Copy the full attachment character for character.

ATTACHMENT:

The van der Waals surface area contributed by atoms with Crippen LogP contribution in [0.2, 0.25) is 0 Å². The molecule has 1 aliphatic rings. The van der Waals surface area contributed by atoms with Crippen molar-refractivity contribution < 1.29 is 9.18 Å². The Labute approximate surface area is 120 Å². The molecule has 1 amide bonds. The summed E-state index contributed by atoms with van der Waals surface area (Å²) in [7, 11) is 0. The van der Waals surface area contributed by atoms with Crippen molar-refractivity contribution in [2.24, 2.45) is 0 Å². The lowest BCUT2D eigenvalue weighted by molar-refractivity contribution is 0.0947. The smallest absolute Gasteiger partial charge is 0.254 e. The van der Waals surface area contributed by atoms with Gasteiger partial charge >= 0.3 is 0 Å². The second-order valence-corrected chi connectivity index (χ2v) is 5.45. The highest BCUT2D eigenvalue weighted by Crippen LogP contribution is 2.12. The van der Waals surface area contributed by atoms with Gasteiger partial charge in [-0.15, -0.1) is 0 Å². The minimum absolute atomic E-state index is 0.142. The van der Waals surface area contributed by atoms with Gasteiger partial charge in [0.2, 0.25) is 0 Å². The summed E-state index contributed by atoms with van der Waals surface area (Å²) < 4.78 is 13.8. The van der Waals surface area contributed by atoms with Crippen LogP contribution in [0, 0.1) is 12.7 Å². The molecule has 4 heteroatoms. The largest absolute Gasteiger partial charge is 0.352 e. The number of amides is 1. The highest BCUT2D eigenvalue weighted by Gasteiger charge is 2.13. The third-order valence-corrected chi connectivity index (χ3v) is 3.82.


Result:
The van der Waals surface area contributed by atoms with Crippen LogP contribution in [0.2, 0.25) is 0 Å². The molecule has 1 aliphatic rings. The van der Waals surface area contributed by atoms with Crippen molar-refractivity contribution < 1.29 is 9.18 Å². The Labute approximate surface area is 120 Å². The molecule has 1 amide bonds. The summed E-state index contributed by atoms with van der Waals surface area (Å²) in [7, 11) is 0. The van der Waals surface area contributed by atoms with Crippen molar-refractivity contribution in [2.24, 2.45) is 0 Å². The lowest BCUT2D eigenvalue weighted by molar-refractivity contribution is 0.0947. The smallest absolute Gasteiger partial charge is 0.254 e. The van der Waals surface area contributed by atoms with Gasteiger partial charge >= 0.3 is 0 Å². The second-order valence-corrected chi connectivity index (χ2v) is 5.45. The highest BCUT2D eigenvalue weighted by Crippen LogP contribution is 2.12. The van der Waals surface area contributed by atoms with Gasteiger partial charge in [-0.15, -0.1) is 0 Å². The minimum absolute atomic E-state index is 0.142. The van der Waals surface area contributed by atoms with Gasteiger partial charge in [0.2, 0.25) is 0 Å². The summed E-state index contributed by atoms with van der Waals surface area (Å²) < 4.78 is 13.8. The van der Waals surface area contributed by atoms with Crippen LogP contribution in [0, 0.1) is 12.7 Å². The molecule has 4 heteroatoms. The largest absolute Gasteiger partial charge is 0.352 e. The number of amides is 1. The highest BCUT2D eigenvalue weighted by Gasteiger charge is 2.13. The third-order valence-corrected chi connectivity index (χ3v) is 3.82.